South Korea’s Ubiquitous City: New Songdo

New Songdo City, South Korea has been in planning and construction since 2003. It is and has been many things: a truly global city, an aerotropolis supported by the nearby Incheon International Airport, a green city, a “ubiquitous city” with technology in every aspect of life, and the backdrop to scenes in the video for the hit song “Gangnam Style.” As an early and long-running smart city project, Songdo says a lot about what we want from our cities of the future – and about what we may actually get. Read more

Vienna’s Seaside City

Seestadt Aspern, literally the seaside city at Aspern, is home to Smart City Wien’s large-scale experiments. The planned community of 20,000 people in the northeast corner of Vienna will be completed in 2028. Much like Masdar City, Aspern aims to act as a “living laboratory” to prove various new technologies, from smart electric meters to entire smart energy grids. Aspern Smart City Research (ASCR), the company in charge of research in Aspern, sorts its projects into four “Smart” areas: Building, Grid, User, and Information and Communication Technology (ICT).

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Teaching an Old City New Tricks in Vienna

Vienna, Austria stands apart from other cities I have written about in a number of ways:

  • It’s the first–although probably not the last–I’ve noted that existed well before being envisioned as a city of the future.
  • It’s one of the most successful cities in the world. It is widely recognized both for its exceptional quality of life and, more recently, as one of the most technologically advanced cities in the world.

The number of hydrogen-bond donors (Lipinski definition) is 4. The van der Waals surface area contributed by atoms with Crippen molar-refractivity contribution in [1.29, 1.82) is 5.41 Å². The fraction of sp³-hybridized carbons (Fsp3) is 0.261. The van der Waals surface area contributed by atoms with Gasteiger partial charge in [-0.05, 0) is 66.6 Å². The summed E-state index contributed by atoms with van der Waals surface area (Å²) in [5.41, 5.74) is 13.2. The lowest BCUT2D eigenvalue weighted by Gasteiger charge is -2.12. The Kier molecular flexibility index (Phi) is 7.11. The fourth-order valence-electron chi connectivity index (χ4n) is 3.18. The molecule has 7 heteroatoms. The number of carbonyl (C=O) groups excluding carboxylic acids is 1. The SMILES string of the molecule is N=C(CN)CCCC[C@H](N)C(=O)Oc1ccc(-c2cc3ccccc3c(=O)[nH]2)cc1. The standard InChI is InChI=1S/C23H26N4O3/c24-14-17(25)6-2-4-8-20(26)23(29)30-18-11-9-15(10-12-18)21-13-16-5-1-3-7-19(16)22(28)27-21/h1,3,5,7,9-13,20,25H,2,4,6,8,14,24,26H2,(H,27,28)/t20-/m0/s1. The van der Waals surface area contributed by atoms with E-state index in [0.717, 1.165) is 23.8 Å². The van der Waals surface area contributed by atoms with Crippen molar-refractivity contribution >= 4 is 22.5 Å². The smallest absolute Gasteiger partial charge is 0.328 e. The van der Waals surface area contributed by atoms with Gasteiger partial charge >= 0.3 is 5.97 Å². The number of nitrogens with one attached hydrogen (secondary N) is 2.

However, such a community still faces problems. The Smart City Wien (literally, Smart City Vienna) initiative, created in 2011, lays out the issues of the modern city and Vienna’s commitment to solving them.

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Masdar City’s Architecture: A Review

Masdar City has a number of initiatives aimed at improving its environmental and economic sustainability. One of the largest, and perhaps most effective, are its building requirements: all are expected to reduce energy demand by 40 percent from average, water demand by 30 percent, and to achieve at least a 3 Pearl rating from the Estidama Pearl Rating System (roughly LEED Gold, an exceptional standard of efficiency). This, and the innovation culture inherent in Masdar, has resulted in a number of unique design choices. Read more

Eco-city, Smart City, or Laboratory of Dubious Success: Masdar City, Abu Dhabi

Early rendering of Masdar City plans. Credit: Nrman Foster/Flickr

A 2010 brochure for Masdar City states, “One day, all cities will be built like this.” Unfortunately, this brochure doesn’t seem to be publicly available outside the Khalifa University Library, and apparently the slogan is disused. The sentiment is, however, is a constant in coverage of the Emirati eco-city, which broke ground in 2008 and is still partially under construction. Now generally described as either the first or the most sustainable city in the world, it was founded under the auspices of One Planet Living, an international framework for sustainable cities; and with backing from the World Wildlife Fund. Unfortunately, as it is now, Masdar City’s example may be a poor one to follow.

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